Marie Howe Teaches Us How

You meet new old poets in the strangest ways. A "new old" poet is not something found in the oxymoron section of Dewey's Decimals, but rather an established poet who is new to you (a great name for a consignment store). My daughter, who likes to gift me poetry, gave me a copy of the …

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Listening Two Ways at Poetry Readings

This blog isn't subtitled "Updates on a Free-Verse Life" for nothing. It would be a lie to call it "Updates on a Rhyming-Couplet Life." I'm about as devoid of rhyming as a guy can get. Confession: When I listen to a poem, I often don't even notice the rhyme scheme. Instead, I notice "pleasant sounds." …

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Why Is This Writer So Embarrassed?

Embarrassment. Like death and taxes, it's universal, only Ben Franklin overlooked it. Embarrassment is the title and subject of Thomas Newkirk's latest book, and although the target audience is teachers of students whose learning is compromised due to the big "E," it might as well be dedicated to all of us, especially writers and poets …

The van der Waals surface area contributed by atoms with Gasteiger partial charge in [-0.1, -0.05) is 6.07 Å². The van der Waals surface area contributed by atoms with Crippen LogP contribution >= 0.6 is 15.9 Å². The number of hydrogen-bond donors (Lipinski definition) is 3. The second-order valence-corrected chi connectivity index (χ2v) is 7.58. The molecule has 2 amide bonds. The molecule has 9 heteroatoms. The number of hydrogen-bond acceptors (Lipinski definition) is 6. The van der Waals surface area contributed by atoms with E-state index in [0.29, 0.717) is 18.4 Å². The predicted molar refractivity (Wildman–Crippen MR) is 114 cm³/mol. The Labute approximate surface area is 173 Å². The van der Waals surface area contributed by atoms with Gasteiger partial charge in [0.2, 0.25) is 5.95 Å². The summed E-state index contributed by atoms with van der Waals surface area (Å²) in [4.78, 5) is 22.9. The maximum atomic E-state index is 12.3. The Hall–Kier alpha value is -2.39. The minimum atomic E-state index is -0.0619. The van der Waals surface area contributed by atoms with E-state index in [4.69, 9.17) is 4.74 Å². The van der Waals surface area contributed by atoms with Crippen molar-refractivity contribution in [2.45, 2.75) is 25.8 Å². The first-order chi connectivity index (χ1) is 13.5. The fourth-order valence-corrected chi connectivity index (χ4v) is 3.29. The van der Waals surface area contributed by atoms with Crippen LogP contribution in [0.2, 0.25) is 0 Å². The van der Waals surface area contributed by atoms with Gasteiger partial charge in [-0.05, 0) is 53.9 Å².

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“All Writers Are Amateurs…”

Readers love to read books about books, of course. And writers? They love to read about writers. Given the chance to interview an established author, developing and wannabe writers would most likely ask about routine and habit, as if it were some elixir they could purchase in aisle 7 of the local pharmacy, drink, and--voilà!--be …

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A Closer Look at Rilke’s First Letter to a Young Poet

This week marks the 115th anniversary of Rainer Maria Rilke's first letter to Franz Xaver Kappus. Franz sounds like a lot of young poets. "Dear Established Poet," he writes. "Would you please read my poems and tell me if I'm horrible at this?" If you read Letters to a Young Poet today (there are ten …

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Of Wu Wei, Idylls, and Other Escapes

Idyll. It's one of my favorite words, bringing to mind, as it does, a perfect and simple world, pre-industrialization, pre-technology. Heading out to the country always sounds like good advice, like the perfect escape, like Huck Finn lighting out for the territories at the end of his book. Then there's its homophone, idle. Yes. When …

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